White Matter Microstructure and Cognitive Function in Young Women With Polycystic Ovary Syndrome

D. Aled Rees, Maneesh Udiawar, Rok Berlot, Derek K. Jones, Michael O'Sullivan

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40 Citations (Scopus)
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Polycystic ovary syndrome (PCOS) is a disorder characterized by insulin resistance and hyperandrogenism, which leads to an increased risk of type 2 diabetes in later life. Androgens and insulin signaling affect brain function but little is known about brain structure and function in younger adults with PCOS.


To establish whether young women with PCOS display altered white matter microstructure and cognitive function.

Patients, interventions, and main outcome measures:

Eighteen individuals with PCOS (age, 31 ± 6 y; body mass index [BMI] 30 ± 6 kg/m2) and 18 control subjects (age, 31 ± 7 y; BMI, 29 ± 6 kg/m2), matched for age, IQ, and BMI, underwent anthropometric and metabolic evaluation, diffusion tensor MRI, a technique especially sensitive to brain white matter structure, and cognitive assessment. Cognitive scores and white matter diffusion metrics were compared between groups. White matter microstructure was evaluated across the whole white matter skeleton using tract-based spatial statistics. Associations with metabolic indices were also evaluated.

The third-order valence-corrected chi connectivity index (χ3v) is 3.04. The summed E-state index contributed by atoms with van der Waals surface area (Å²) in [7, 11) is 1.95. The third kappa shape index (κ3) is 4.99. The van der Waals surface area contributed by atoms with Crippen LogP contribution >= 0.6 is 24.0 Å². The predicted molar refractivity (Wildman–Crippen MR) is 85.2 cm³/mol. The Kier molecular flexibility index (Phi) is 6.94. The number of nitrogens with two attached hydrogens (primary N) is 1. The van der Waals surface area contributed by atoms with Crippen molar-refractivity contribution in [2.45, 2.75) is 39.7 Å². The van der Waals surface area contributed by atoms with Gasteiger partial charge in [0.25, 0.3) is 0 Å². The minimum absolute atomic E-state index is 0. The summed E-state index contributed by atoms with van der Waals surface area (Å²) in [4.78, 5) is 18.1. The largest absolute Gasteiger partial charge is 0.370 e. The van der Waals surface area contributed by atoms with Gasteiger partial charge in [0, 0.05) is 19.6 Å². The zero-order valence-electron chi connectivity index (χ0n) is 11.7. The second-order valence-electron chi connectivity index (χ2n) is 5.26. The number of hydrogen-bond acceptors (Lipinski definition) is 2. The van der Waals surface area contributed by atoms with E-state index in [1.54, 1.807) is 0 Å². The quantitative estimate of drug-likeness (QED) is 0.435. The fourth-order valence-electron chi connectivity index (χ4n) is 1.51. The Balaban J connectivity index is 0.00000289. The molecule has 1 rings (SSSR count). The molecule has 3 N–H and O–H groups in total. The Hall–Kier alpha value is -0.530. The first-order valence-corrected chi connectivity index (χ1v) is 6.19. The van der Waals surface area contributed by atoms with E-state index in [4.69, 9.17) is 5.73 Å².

PCOS was associated with a widespread reduction in axial diffusivity (diffusion along the main axis of white matter fibers) and increased tissue volume fraction (the proportion of volume filled by white or grey matter rather than cerebrospinal fluid) in the corpus callosum. Cognitive performance was reduced compared with controls (first principal component, t = 2.9, P = .007), reflecting subtle decrements across a broad range of cognitive tests, despite similar education and premorbid intelligence. In PCOS, there was a reversal of the relationship seen in controls between brain microstructure and both androgens and insulin resistance.


White matter microstructure is altered, and cognitive performance is compromised, in young adults with PCOS. These alterations in brain structure and function are independent of age, education and BMI. If reversible, these changes represent a potential target for treatment.
Original languageEnglish
Pages (from-to)314-323
Number of pages10
JournalThe Journal of clinical endocrinology and metabolism
Issue number1
Early online date17 Nov 2015
Publication statusPublished - Jan 2016


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